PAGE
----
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What Is The Income "Cost Of A Child"? Exact Equivalence Scales For Canadian Two-Parent Families

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  • Shelley A. Phipps

Abstract

This note asks: "How much income does it take to preserve the prechild standard of living for all members of the postchild household?" Equivalence scales for Canadian two-parent families are estimated using a complete demand system approach and imposing the condition of equivalence scale exactness/independent of a base (Blackorby and Donaldson (1993), Lewbel (1989)). This approach has several advantages: (1) It is formally grounded in economic theory. (2) The income required for children can be estimated without ignoring the well-being of the children themselves. (3) The estimates obtained appear reasonable relative to others currently available in the literature. © 1998 by the President and Fellows of Harvard College and the Massachusetts Institute of Technology

Suggested Citation

  • Shelley A. Phipps, 1998. "What Is The Income "Cost Of A Child"? Exact Equivalence Scales For Canadian Two-Parent Families," The Review of Economics and Statistics, MIT Press, vol. 80(1), pages 157-164, February.
  • Handle: RePEc:tpr:restat:v:80:y:1998:i:1:p:157-164
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    1. Gould, Brian W. & Yen, Steven T., 2002. "Food Demand In Mexico: A Quasi-Maximum Likelihood Approach," 2002 Annual meeting, July 28-31, Long Beach, CA 19667, American Agricultural Economics Association (New Name 2008: Agricultural and Applied Economics Association).
    2. Urvashi Dhawan-Biswal, 2002. "Consumption and Income Inequality: The Case of Atlantic Canada from 1969­1996," Canadian Public Policy, University of Toronto Press, vol. 28(4), pages 513-537, December.
    3. White, Howard & Masset, Edoardo, 2002. "Child poverty in Vietnam: using adult equivalence scales to estimate income-poverty for different age groups," MPRA Paper 777, University Library of Munich, Germany.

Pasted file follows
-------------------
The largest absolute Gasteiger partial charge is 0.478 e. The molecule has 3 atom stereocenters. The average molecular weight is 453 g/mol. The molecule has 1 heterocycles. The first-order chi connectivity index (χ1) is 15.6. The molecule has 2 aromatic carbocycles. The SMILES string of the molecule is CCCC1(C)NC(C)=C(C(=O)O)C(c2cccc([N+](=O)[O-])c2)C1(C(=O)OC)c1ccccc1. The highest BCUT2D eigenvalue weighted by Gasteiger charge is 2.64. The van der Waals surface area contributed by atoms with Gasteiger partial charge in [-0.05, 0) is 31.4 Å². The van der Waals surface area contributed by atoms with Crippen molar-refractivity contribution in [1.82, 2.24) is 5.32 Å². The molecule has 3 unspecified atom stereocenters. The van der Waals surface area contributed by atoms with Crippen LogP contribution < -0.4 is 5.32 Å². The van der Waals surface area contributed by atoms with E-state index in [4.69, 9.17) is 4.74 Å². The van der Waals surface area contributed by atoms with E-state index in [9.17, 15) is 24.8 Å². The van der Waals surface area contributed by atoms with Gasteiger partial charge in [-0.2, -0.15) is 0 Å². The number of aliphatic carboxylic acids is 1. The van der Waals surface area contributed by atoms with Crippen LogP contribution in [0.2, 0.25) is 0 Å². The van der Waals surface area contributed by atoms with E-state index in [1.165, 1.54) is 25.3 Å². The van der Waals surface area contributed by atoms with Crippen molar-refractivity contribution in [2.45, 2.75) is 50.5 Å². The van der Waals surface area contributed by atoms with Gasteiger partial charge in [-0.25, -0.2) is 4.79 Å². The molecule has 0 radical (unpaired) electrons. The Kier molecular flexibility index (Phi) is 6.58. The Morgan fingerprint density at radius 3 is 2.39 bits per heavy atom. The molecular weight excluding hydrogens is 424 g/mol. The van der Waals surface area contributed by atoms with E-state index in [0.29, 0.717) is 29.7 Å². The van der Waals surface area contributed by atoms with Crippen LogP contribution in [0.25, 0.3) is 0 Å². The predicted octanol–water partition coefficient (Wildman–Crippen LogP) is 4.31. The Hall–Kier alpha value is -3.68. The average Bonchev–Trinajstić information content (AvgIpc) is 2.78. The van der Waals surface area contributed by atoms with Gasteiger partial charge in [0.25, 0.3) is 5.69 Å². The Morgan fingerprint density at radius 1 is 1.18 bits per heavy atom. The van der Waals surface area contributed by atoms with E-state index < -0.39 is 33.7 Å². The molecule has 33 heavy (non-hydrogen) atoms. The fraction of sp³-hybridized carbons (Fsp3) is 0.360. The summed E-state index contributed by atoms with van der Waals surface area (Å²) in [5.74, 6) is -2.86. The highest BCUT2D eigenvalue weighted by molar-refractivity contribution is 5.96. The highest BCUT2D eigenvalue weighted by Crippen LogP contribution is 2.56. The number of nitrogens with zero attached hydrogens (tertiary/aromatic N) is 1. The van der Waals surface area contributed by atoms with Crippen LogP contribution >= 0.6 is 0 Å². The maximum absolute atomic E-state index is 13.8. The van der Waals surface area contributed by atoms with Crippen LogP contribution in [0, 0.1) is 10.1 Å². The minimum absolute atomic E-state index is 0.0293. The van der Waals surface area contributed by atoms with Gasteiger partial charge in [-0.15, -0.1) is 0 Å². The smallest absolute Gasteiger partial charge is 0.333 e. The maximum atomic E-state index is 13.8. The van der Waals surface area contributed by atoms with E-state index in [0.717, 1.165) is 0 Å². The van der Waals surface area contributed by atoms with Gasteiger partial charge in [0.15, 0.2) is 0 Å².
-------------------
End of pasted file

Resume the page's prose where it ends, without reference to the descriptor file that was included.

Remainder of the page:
4. Perali, Federico, 2008. "The second Engel law: Is it a paradox?," European Economic Review, Elsevier, vol. 52(8), pages 1353-1377, November.
    5. Alois Guger & Reiner Buchegger & Hedwig Lutz & Christine Mayrhuber & Michael Wüger, 2003. "Schätzung der direkten und indirekten Kinderkosten," WIFO Studies, WIFO, number 24078, June.
    6. Garcia-Diaz Rocio, 2012. "Demand-Based Cost-of-Children Estimates and Child Poverty," The B.E. Journal of Economic Analysis & Policy, De Gruyter, vol. 12(1), pages 1-32, January.
    7. Kevin Milligan, 2005. "Subsidizing the Stork: New Evidence on Tax Incentives and Fertility," The Review of Economics and Statistics, MIT Press, vol. 87(3), pages 539-555, August.
    8. Brian W. Gould, 2002. "Household composition and food expenditures in China," Agribusiness, John Wiley & Sons, Ltd., vol. 18(3), pages 387-407.
    9. Gould, Brian W. & Sabates, Ricardo, 2001. "The Structure Of Food Demand In Urban China: A Demand System Approach," 2001 Annual meeting, August 5-8, Chicago, IL 20778, American Agricultural Economics Association (New Name 2008: Agricultural and Applied Economics Association).
    10. Edith Duclos & Pierre Lefebvre & Philip Merrigan, 2001. "A 'Natural Experiment' on the Economics of Storks: Evidence on the Impact of Differential Family Policy on Fertility Rates in Canada," Cahiers de recherche CREFE / CREFE Working Papers 136, CREFE, Université du Québec à Montréal.
    11. David Hummels & Chong Xiang & Yo Chul Choi, 2010. "Explaining Import Variety and Quality: the Role of the Income Distribution," LIS Working papers 541, LIS Cross-National Data Center in Luxembourg.
    12. Gould, Brian W. & Lee, Yoonjung & Dong, Diansheng & Villarreal, Hector J., 2002. "Household Size And Composition Impacts On Meat Demand In Mexico: A Censored Demand System Approach," 2002 Annual meeting, July 28-31, Long Beach, CA 19722, American Agricultural Economics Association (New Name 2008: Agricultural and Applied Economics Association).

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